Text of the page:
Question 1: Summary
“Performance Load is the degree of mental and physical activity required to achieve a goal” (Lidwell, Holden & Butler, 2003). Performance load has an effect on the time required to do the job and as well as the amount of errors that are likely to occur which overall determines the chance of successfully accomplishing the goal desired. If there is a high performance load required then this would increase the amount of time required to be dedicated to the job, consequentially a knock on effect would occur and a same increase would happen regarding the chances of errors being made. Overall this would result as a decrease in successfully accomplishing the goal. The opposite effect would happen if the performance load was low, decrease the time needed and chances of errors finding an overall increase in the goal being achievable. The two forms of Performance Load are: Cognitive Load which involves the mental requirements such as memory, in particular the working memory and long term memory (Bozarth, 2010). Cognitive Load also includes perception and problem solving where as Kinematic Load involves the physical requirements such as number of steps or movements, the amount of force needed (Lidwell, Holden & Butler, 2003). Creating tasks to be easy and simple as possible will reduce the Kinematic Load reducing the amount of errors and increase the chances of completing the overall task.
- Bozarth, J. (August 3, 2010). Nuts and Bolts: Brain Bandwidth – Cognitive Load Theory and Instructional Design, from
- Lidwell, W., Holden, K., & Butler, J. (2003). Performance Load. In Universal Principles of Design.
Question 2: Chunking
“Chunking is a strategy used to improve memory performance” (Anonymous, CA Software in Practice, 2012). Chunking involves putting pieces of information together in a way that is easier for you to remember. These Chunks of information should be small however the larger they are and the more you can remember, the better. Once you start using this technique and train your brain to remember more, the larger the chunks will become. “The chunking principle requires you to classify the items into groups to reduce information overload” (Anonymous, CA Software in Practice, 2012). In terms of chunking in relation to design and visual communication, less usually means more. By overloading material such as PowerPoint slides, websites and WebPages, brochures and hand outs, the most important information will result in confusion and unsuccessful communication. The information that you want to be remembered is lost in all the other information and noise going on within the design. Keep it simple by chunking the information that is relevant to one another together and then chunk it again into what really is important and what could be left out, ask yourself, will the individual who reads this be able to remember the information that I am trying to communicate?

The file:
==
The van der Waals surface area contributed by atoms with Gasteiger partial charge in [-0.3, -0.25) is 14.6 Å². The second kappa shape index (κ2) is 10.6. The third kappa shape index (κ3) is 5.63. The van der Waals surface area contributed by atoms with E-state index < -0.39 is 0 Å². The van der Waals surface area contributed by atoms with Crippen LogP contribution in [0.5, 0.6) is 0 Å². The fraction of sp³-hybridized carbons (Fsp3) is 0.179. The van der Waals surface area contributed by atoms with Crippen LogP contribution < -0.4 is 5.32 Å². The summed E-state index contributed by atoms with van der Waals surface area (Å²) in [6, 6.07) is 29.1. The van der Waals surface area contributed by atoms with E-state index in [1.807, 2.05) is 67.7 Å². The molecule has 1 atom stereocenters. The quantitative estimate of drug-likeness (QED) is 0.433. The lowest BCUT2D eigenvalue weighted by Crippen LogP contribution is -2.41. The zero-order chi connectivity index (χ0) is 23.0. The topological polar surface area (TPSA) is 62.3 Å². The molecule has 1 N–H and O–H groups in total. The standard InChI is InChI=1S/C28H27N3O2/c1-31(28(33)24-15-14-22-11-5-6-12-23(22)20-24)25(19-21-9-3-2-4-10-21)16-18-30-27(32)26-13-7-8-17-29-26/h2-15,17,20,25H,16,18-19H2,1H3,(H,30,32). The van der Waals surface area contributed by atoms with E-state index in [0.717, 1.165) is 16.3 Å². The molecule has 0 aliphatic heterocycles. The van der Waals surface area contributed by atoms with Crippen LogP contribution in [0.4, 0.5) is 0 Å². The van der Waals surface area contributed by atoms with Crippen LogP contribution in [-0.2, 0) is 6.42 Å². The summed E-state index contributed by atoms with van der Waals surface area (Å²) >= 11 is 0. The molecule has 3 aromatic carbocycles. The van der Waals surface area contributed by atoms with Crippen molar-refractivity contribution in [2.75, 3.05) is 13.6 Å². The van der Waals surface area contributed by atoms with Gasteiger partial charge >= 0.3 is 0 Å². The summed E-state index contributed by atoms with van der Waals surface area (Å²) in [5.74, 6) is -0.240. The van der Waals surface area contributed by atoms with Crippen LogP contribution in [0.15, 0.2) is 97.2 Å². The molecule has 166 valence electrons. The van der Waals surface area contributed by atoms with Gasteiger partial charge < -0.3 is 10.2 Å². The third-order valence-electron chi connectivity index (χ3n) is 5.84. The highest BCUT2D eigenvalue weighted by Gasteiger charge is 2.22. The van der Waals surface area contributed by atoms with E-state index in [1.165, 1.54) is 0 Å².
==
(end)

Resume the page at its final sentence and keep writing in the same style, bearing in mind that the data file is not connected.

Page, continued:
- Anonymous. (2012). Chunking Principle. CA Software In Practice, from
Question 3: Psychology in Design
It’s important to have aspects within design that do incorporate and including psychological theories as having an understand of how the humans work, read things, interact with different mediums and media etc makes it easier for graphic designers to construct work and ideas which are easy for the user to utilize, it allows the designers to create communication and convey messages through their work knowing that what they are creating will engage with the audience due to the knowledge about Psychology they have. It’s almost like a cheat sheet in a way. For example, it has previously been tested that when we read, we focus on the first couple of words at the start of each sentence before skipping the rest of that sentence and moving onto the next. We scan material, not necessarily read through every word of that paragraph, so designers can use this information to their advantage. Psychology can assist designers to play on emotions, feelings and attitudes also.
- Johnson, J. (2011). Design Meets Psychology: Putting Maslow’s Hierarchy Needs to Work. Design Shack, from